High performing teams sound different than other teams. They are noisier!
The Harvard Business Review in June reminded leaders that providing feedback to your team is truly a shared responsibility. Taking actions to facilitate team-directed and team-provided feedback can help keep your team on track and lead to new levels of performance.
I worked with an oncology practice team that consistently received the highest levels of patient satisfaction across a large care delivery system. When asked what helped them provide such high levels of care they focused on the daily “huddle” they held. Once a day the entire team gathered together and shared feedback with each other on what was working well that day, what unique issues were coming up and what ideas each of them had to improve care. They all spoke; the front-desk receptionist, the rooming nurse, the physician, the manager, the chemotherapy tech, and the radiology tech. Each one was allowed and expected to give feedback to the rest of the team from their own perspective.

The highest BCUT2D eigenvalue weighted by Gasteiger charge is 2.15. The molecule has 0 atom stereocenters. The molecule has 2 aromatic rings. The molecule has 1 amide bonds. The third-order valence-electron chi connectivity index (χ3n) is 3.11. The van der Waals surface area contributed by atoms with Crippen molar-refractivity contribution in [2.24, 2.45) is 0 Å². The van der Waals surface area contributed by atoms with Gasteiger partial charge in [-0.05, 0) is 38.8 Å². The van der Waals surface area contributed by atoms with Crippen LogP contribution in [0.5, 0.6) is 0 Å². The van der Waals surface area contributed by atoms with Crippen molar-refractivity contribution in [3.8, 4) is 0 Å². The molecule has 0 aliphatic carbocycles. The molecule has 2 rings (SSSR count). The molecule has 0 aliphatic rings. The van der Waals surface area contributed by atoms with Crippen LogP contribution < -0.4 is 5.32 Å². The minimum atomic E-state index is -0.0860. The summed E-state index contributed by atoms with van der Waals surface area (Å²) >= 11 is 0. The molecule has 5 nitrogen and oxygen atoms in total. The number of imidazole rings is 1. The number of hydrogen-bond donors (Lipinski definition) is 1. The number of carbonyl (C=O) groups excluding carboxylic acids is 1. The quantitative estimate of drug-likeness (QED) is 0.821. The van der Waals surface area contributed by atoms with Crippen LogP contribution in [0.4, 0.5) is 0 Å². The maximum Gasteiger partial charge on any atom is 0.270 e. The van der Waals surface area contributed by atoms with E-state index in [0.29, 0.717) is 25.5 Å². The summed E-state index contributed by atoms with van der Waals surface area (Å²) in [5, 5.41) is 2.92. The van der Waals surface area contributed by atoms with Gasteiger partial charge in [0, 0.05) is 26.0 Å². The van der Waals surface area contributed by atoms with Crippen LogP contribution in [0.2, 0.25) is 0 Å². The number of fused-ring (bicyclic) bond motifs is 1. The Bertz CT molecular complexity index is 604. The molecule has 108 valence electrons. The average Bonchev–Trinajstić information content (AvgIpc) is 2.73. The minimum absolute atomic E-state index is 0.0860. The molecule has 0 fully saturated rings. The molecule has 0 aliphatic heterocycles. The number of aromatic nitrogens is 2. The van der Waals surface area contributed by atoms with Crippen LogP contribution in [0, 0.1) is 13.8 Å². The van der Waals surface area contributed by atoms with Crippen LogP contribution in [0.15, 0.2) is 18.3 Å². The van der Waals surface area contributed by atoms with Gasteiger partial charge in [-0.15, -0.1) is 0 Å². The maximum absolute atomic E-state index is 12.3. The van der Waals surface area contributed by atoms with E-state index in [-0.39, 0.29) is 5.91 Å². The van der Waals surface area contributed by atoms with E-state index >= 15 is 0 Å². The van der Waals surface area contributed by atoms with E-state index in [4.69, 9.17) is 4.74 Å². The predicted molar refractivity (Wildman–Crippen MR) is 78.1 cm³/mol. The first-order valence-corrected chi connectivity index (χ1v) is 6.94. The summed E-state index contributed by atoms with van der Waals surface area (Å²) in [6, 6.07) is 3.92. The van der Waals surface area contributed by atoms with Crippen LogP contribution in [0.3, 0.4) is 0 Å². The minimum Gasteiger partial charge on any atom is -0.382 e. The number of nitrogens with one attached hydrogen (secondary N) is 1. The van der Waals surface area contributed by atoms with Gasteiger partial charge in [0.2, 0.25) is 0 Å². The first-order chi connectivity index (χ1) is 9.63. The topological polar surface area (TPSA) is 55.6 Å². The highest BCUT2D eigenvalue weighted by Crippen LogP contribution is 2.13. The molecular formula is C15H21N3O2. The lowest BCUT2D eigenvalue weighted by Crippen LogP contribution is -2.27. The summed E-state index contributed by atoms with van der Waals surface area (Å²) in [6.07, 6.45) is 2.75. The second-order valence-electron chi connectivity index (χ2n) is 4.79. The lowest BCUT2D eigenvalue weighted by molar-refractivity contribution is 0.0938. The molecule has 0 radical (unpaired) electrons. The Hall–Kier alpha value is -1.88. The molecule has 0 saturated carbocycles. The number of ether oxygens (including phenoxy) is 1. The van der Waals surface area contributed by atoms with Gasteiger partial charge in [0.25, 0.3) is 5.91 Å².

Rebecca Knight, the HBR author mentioned above, encourages leaders to follow these principles to build a culture that supports team members providing feedback to each other:
- Establish the expectation of group feedback and accountability and define it as a team.
- Schedule and hold regular “check-in” meetings – like the huddles
- Start with general, easy to answer questions.
- Role-model listening to feedback.
- Moderate and facilitate to allow everyone to share.
- Don’t avoid negative feedback or “issues.”
Helping your team members give and receive feedback from each other leverages the insights each person has and also creates a shared leadership accountability to high levels of performance.